With so little available and affordable real estate in DC, Mayor Bowser will need to further strategize and communicate her plan to City Council members and residents as 2018 approaches. Her idea of new shelters is an optimistic plan, believing that these will allow families an easier transition out of homelessness. DC General closing plans has been long overdue. Families should be able to live in a safer and more dignified place, and the Mayor’s plan is a step towards creating a better environment for families with children to stay in.

– Sherluna Vien

 

Smaller Homes, But Not Cheaper Land

The DC Council voted on November 3rd, 2015 to close the DC General Family Shelter, after years of conversation about the facility. The shelter was slated to close for a variety of reasons, chief among them being the safety of the families in the shelter and the overall condition of the facility. Mayor Muriel Bowser herself even mentions that the building too big, old, and detached from the services necessary to rehabilitate families experiencing homelessness. [1]

In its stead, the Council is leading a plan to create smaller short-term family housing, disaggregating the giant shelter dynamic into smaller homes sectioned between families. Eight new wards will open all across the District, one shelter in each ward.

There is a lot of good to be found in this plan. The city is replacing an antiquated facility with a mix of DC-owned and leased private property homes that are dispersed throughout the city, covering homelessness in a wide range of different spaces. The smaller facilities are better maintained than the DC General Family Shelter, and consequently provide a safer environment for families living in each ward. The facilities will be safest for the children in need of space to do homework and live in ways that are not possible in DC General Family Shelter.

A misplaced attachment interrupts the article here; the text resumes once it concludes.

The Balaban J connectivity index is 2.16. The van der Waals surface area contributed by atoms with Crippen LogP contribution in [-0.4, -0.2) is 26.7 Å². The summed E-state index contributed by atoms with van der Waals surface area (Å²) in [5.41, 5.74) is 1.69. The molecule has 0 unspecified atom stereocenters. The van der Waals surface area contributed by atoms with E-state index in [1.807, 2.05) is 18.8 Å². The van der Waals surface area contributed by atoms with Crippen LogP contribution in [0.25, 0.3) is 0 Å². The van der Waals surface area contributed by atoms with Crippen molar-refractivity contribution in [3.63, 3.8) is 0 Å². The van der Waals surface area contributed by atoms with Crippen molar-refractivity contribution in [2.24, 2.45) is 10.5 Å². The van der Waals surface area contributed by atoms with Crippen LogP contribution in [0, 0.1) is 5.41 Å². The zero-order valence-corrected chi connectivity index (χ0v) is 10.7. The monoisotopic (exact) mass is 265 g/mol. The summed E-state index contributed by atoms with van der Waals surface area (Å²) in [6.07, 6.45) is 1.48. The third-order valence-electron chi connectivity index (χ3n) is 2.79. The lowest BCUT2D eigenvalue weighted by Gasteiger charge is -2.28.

However, there’s still room for improvement in the city’s affordable housing crisis. Whether it is families securing housing or the city securing short-term housing for families experiencing homelessness, the city’s properties are facing increasingly higher demand while affordability is decreasing. Buying several smaller properties in a slew of different areas will increase the safety of the families over one large, undeveloped facility, but long-term affordability of the city will be barely affected.

What instead would happen is those landowners holding onto the properties in these eight different wards will all be able to collect high rents and perhaps even charge higher rents without using the property in any way; hence, the privately leased short-term rentals could be of greater financial burden the moment a landlord decides it can charge higher rent to those who accept their leases. Lease agreements outside of the wards, between the tenant and the landlord, will still depend on the median income of the neighborhood. Even if there are more, smaller units, the land underneath each home is not becoming less scarce or more affordable.

What DC Council must do is take on the vacant lots and absentee housing and challenge landlords to put their undeveloped properties to use. Vacant lots can become urban community gardens to increase food security among families experiencing homelessness, and homes kept off the market for years can become the source of new life for a formerly homeless family. Creating such incentives can lead to larger conversations around urban planning and the greater future of DC.

– Roman Rivilis